Almost as predictable as the setting of the sun, California wine is subject to cyclical patterns that sometimes can drive restaurateurs crazy.
In 2001, California was so flush with wine it was being called a lake. By early 2003, a $2 wine raised its head in retail shops and consumers, many of them hit by a declining economy, began trading down. And restaurants, still feeling the squeeze put on by the 9-11 disaster, saw their inventories as stagnant money-losers.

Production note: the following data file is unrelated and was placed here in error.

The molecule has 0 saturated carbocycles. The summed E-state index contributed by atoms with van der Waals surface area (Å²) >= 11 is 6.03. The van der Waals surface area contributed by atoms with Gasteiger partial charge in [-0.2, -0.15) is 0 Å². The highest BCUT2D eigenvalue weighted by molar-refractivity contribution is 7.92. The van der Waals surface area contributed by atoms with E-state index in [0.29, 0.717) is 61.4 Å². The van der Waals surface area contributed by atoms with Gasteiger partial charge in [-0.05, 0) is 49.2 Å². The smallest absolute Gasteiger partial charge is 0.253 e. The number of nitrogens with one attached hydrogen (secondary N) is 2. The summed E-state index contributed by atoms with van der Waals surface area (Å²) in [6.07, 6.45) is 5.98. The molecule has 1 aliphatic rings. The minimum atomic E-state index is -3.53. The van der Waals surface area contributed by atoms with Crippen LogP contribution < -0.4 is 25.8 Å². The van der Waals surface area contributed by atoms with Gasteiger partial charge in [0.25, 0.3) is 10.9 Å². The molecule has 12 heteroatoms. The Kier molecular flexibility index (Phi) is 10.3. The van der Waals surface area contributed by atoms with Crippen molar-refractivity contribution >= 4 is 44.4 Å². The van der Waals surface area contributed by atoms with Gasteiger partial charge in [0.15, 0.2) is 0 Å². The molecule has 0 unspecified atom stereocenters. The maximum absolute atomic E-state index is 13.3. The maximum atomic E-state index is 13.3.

But then, the basic essentials of economics, as expected, kicked into place. Vineyards were abandoned, plantings of new acreage declined, and before long we began hearing about a wine shortage, similar to the shortages we faced in 1997 and 1998.
And what are we to think about the sort of wines that people are ordering with their meals? At one point, chardonnay led the world, with merlot racing to the front so fast that restaurants had to stock a lot more of these wines than they ever imagined.
By 2003, sauvignon blanc and syrah began to pull alongside the leaders, with white Rh